Marijuana Legalization: Study Says War on Drugs Backfired Big Time

A policeman strolls passed an anti-drug use sign

A policeman strolls passed an anti-drug use sign – Ahmad Zamroni/AFP/Getty Images

The recent rash of marijuana legalization efforts seen nationwide has been a long time coming, and for many Americans, are measures that they never thought they’d see come to pass. We currently have established and successful marijuana and cannabis industries operating in a few states, with tax revenues, job growth, and entrepreneurs all providing local economies with a stimulant that was, and still is in other states, off-limits. In many ways, the recent push for marijuana legalization is a blowback to the decades-long War on Drugs — which is seen as a colossal failure in the eyes of many.

That assessment of the War on Drugs is one that has been shared by politicians, business leaders, and cannabis advocates for some time now. With the release of a recent study, doctors and medical professionals are also throwing their weight behind the notion that the War on Drugs, and prohibition of cannabis specifically, were huge missteps by policymakers.

A new study, put together by Johns Hopkins University and the medical journal The Lancet, dug into how the War on Drugs has ultimately impacted public health with its strong anti-drug policies. As you might suspect, the study’s findings weren’t exactly flattering to the War on Drug’s architects.

“The idea that all drug use is dangerous and evil has led to enforcement-heavy policies and has made it difficult to see potentially dangerous drugs in the same light as potentially dangerous foods, tobacco, and alcohol, for which the goal of social policy is to reduce potential harms,” the study says. “The pursuit of drug prohibition has generated a parallel economy run by criminal networks. Both these networks, which resort to violence to protect their markets, and the police and sometimes military or paramilitary forces that pursue them contribute to violence and insecurity in communities affected by drug transit and sales.”

That mindset, and the resulting violent criminal economies, haven’t led to positive public health outcomes.

“Research about drugs and drug policy has suffered from a lack of a diversified funding base and assumptions about drug use and drug pathologies on the part of the dominant funder, the US Government.”


The 54-page report not only singles out the U.S. government for being the lead crusader in the War on Drugs, but also points to some countries who have been able to reshape their policies to the benefit of public health. Among them are the Czech Republic and Portugal, both of which have implemented decriminalization measures to treat drugs as a public health problem — and one that needs to be rehabilitated — rather than a criminal issue with punitive treatments.

“Countries such as Portugal and the Czech Republic decriminalised minor drug offences years ago, with significant financial savings, less incarceration, significant public health benefits, and no significant increase in drug use,” the study says. In conclusion, the authors write that the entire War on Drugs has resulted in outcomes that were, in fact, the opposite of what was hoped to be achieved.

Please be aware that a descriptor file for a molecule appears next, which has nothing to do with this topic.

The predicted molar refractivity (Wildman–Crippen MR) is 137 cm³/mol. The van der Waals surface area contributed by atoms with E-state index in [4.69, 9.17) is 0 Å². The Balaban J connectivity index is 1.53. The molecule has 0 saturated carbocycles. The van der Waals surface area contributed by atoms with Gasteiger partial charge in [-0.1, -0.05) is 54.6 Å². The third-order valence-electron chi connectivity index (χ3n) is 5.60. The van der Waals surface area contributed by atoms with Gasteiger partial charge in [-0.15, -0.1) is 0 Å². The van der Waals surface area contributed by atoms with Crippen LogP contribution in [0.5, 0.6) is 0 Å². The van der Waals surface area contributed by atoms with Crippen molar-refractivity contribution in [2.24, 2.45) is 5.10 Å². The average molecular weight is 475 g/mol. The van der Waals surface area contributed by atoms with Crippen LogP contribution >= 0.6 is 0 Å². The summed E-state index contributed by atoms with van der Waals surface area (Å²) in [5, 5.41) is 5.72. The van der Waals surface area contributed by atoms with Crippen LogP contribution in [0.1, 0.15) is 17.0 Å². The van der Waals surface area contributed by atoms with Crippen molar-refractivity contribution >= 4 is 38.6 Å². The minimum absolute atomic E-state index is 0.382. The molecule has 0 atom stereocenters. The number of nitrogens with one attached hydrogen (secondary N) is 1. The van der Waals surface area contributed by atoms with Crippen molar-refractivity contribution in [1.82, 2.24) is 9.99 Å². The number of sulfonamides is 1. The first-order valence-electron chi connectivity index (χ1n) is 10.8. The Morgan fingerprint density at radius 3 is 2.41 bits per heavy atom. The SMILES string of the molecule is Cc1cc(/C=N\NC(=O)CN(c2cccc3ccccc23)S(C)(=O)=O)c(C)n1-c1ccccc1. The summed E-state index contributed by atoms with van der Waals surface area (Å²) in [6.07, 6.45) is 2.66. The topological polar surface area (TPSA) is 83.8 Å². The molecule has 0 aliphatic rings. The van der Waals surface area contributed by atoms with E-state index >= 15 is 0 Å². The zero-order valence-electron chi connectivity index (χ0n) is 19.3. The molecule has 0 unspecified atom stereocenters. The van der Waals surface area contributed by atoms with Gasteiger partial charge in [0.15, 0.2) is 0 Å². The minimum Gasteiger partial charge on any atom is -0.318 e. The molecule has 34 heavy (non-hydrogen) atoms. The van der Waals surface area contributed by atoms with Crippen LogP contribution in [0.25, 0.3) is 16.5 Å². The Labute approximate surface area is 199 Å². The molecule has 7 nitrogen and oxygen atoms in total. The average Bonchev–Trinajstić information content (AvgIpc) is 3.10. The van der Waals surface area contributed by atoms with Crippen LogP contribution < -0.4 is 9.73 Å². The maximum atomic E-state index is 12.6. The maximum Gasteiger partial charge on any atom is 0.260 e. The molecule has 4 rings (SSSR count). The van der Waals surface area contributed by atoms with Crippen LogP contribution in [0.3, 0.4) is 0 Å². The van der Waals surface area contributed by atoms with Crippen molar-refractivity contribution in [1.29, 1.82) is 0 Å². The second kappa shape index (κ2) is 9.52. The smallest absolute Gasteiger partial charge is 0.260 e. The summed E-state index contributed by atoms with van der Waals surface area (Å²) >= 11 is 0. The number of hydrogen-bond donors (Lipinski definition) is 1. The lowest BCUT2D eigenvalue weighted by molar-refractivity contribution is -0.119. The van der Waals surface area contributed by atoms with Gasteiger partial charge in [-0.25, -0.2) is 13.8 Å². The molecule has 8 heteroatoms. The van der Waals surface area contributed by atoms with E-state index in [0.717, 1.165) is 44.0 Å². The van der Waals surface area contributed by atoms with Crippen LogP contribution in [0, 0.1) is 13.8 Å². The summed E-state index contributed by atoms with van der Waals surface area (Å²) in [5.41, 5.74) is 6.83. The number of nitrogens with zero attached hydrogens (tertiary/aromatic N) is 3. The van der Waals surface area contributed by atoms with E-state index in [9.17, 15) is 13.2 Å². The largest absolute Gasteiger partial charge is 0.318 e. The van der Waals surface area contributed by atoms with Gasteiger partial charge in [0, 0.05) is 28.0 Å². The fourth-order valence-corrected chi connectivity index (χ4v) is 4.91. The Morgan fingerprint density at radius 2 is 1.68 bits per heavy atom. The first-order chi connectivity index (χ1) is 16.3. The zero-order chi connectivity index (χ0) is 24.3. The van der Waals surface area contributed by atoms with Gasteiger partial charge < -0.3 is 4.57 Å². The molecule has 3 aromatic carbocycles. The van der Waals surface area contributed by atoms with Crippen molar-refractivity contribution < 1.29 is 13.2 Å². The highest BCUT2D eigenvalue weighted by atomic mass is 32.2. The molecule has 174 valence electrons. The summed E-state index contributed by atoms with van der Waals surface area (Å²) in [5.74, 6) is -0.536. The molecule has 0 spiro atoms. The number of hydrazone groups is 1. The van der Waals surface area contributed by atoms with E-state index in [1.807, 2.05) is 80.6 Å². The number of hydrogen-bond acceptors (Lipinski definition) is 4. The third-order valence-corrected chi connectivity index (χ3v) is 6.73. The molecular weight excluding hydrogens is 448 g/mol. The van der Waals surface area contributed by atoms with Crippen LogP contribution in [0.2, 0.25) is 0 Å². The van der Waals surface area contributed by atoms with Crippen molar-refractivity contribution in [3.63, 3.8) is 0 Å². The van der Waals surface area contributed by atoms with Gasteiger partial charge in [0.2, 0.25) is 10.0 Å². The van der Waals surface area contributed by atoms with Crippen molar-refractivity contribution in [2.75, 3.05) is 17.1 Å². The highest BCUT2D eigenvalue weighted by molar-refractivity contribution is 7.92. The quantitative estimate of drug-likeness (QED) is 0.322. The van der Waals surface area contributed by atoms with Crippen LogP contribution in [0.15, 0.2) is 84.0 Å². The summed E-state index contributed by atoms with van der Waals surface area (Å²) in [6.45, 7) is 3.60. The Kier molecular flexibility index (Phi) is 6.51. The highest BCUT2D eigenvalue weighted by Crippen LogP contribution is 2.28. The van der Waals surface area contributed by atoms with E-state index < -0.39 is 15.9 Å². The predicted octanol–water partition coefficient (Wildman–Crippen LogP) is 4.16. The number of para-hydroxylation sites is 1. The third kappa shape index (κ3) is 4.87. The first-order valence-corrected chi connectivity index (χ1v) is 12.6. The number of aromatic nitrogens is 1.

“Policies meant to prohibit or greatly suppress drugs present a paradox. They are portrayed and defended vigorously by many policy makers as necessary to preserve public health and safety, and yet the evidence suggests that they have contributed directly and indirectly to lethal violence, communicable-disease transmission, discrimination, forced displacement, unnecessary physical pain, and the undermining of people’s right to health.”

To circle back to marijuana legalization as it’s occurring here in the States, we do have some promising signs that this study is on to something. For example, in states where legalization measures have passed and cannabis industries have been given the green light — as of right now, those are Oregon, Washington, and Colorado, with Alaska still working out its framework — there have been little, if any, negative outcomes.

We’ve seen local governments bring in additional revenues for schools and other things through taxation, and simultaneously cut down on law enforcement expenses related to marijuana. That also means less potential for violent interactions between the police and the public. But there have also been other promising signs — including preliminary signs that the streets are safer, possibly due to less people drinking and driving.

These are preliminary, mind you, but still positive signs. And perhaps most surprisingly, increased access to marijuana among teens has actually led to lower use rates.

The War on Drugs looks to be winding down, and with more experts piling on in favor of decriminalization for illegal substances — and marijuana in particular, it seems we’re inching ever closer to an entirely new mindset about drug policy.

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